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Tuesday 28 June 2011

Concert Review: RCM LOrk

Last night, I went to see the Royal College of Music Laptop Orchestra perform in their institution's main hall. I found out about the concert at the last minute because a friend spotted it on twitter. Until yesterday, I didn't even know there was a LOrk in in London!

The audience was quite small and out numbered by the performers. There were 6 people on stage and one guy working at a mixing desk, who got up to play piano for one of the pieces. The programme was quite short, with 5 pieces on it. They started with Drone by Dan Trueman, which was the first ever LOrk composition, according to the printed programme. They walked in from the back, carrying laptops and playing from the internal speakers. The tilt of the laptop changes the sound. They then walked around the space, making this drone. It worked well as an introduction and had a good performative element, but I find this piece disturbing in general because it pains me slightly whenever I see anyone shake a laptop. This kind of treatment leads disks to die. Somebody should port this piece to PD and run it via RjDj on an iPhone.

The next piece they played was Something Completely Different by Charles Mauleverer. It was quite short and was made up of clips from Monty Python. Somebody from the ensemble explained that they were playing YouTube videos directly and using the number keys to skip around in the videos and stutter and glitch in that way. This piece was played through two large monitors on the stage. Because all the clips are in the vocal range, using only two speakers made it a bit muddy. Also, the lack of processing the sounds in any meaningful way could become an issue, but the piece was quite short and therefore mostly avoided the limitations of it's simple implementation.

Then, alas, there was a few minutes pause for technical issues and a member of the group stood up and gave a short talk about what was going on in the pieces played so far.

After they got everything going again, they played Synchronicity by Ellis Pecen, which was very well done. The players were given already processed sounds of a guitar and were playing and possibly modifying those further. The programme notes said it used instrumental sounds "process[ed] to such a degree that it would be difficult to discern the original instrument and the listener would ... perceive" the source materials only as "a source of sound." As such it was acousmatic in it's construction and it's ideals but the result was a nice drone/ambient piece. After a few minutes, the sound guy got up and joined the ensemble to play some ambient piano sounds. The result was a piece outside of the normal LOrk genre (as fas as one can be said to exist) and was extremely musical.

Spirala by David Rees, the next piece on the programme, was supposed to have a projected element, but the projector crashed just as the piece was about to start. The piece was apparently built in flash and involved the players turning some sort of crank, by drawing circles on their trackpads. the sounds it made (and perhaps the mental image of crank-turning) lead me to think of a jack in the box. The programme says the piece is online, but I'm getting a 404 on it, alas.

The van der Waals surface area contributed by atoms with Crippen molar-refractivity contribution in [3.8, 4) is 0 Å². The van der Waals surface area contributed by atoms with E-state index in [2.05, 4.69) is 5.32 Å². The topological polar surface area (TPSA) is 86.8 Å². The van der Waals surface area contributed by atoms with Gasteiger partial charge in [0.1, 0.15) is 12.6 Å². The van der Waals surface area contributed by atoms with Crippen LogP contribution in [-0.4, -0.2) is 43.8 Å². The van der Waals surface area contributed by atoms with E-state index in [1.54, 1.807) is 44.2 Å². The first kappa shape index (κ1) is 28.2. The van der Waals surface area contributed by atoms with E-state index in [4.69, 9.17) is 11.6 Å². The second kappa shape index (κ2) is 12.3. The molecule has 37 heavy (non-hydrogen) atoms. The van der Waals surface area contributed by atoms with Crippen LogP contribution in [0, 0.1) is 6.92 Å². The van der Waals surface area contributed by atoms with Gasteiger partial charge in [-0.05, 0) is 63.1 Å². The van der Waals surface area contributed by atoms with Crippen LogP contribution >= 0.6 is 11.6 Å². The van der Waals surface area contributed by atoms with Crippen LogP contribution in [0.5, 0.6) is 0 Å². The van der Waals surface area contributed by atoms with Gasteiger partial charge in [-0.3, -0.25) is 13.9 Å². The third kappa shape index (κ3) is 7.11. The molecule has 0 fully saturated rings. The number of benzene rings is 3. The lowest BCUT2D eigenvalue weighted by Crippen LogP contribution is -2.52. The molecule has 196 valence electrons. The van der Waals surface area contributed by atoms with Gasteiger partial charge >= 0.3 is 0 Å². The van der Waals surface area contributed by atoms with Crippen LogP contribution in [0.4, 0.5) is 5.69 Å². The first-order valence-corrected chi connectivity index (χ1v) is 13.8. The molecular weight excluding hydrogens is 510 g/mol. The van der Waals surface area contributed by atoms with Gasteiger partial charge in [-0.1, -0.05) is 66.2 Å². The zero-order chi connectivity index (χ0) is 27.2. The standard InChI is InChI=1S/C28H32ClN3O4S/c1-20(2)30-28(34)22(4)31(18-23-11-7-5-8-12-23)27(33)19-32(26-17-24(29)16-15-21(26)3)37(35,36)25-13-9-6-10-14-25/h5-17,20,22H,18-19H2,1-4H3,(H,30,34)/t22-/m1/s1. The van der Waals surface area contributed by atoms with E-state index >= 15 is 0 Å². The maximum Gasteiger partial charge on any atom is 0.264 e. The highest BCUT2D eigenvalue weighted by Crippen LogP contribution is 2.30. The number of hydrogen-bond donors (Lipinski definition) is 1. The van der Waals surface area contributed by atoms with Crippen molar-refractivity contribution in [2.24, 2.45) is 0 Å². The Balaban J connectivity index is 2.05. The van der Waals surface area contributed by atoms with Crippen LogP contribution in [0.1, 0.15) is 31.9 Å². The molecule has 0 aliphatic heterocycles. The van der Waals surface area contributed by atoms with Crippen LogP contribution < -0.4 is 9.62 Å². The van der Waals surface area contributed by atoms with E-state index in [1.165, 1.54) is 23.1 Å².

The last piece was Sisal Red by Tim Yates. It relied on network communication, making groups of three laptops into "distributed instruments." The piece didn't seem to match it's programme notes, however, as there only seemed to be four people actually playing laptops. One of the players was on a keyboard controller and another one was playing the gong with a beater and a microphone as if it were Mikrophonie by Stockhausen. This piece used 4 channels of sound, with the two monitors on stage and the two behind the audience. It seemed to fill up the hall as if were were swimming in sound. I'm not sure what sounds were computer generated and what were from the gong or other sources, but I had the impression that the gong sound was swaying around us and was a very strong part of the piece. It certainly harkened back to the practice of putting instruments with electronics and also seemed to be an expansion of the normal LOrk genre. The result was very musical.

According to the programme, this is the only LOrk situated at a conservatory rather than a university. The players were all post graduates, which is also a break with the normal American practice of undergraduate ensembles. All of the pieces except the first one were written by ensemble members. As is the case with most other LOrks, the composer also supplied the "instrument," so all the players were running particular programmes as specified by (or written by) the composer. Aside from the first piece, there were no gestural controllers present.

I think putting a LOrk into a conservatory is an especially good idea. This will create LOrks that will concentrate heavily on performance practice. In their piece Something Completely Different, they completely de-emphasised the technology and created something that was almost purely performative. However, they obviously still embrace the technical, not only through their choice of medium, but in pieces such as Spirala which required the composer to code in flash.

I was really impressed by the concert overall and especially their musicality and hope they get larger audiences at their future gigs, as they certainly deserve them.

By the way, if you're in a LOrk and have not done so already, there is a mailing list for LOrks, Laptop Bands, Laptop Ensembles and any group computer performance: LiGroCoP, which you should join. Please use it to announce your gigs! Also, BiLE will be using it to make announcements regarding our Network Music Festival, which will happen early next year and will have some open calls.

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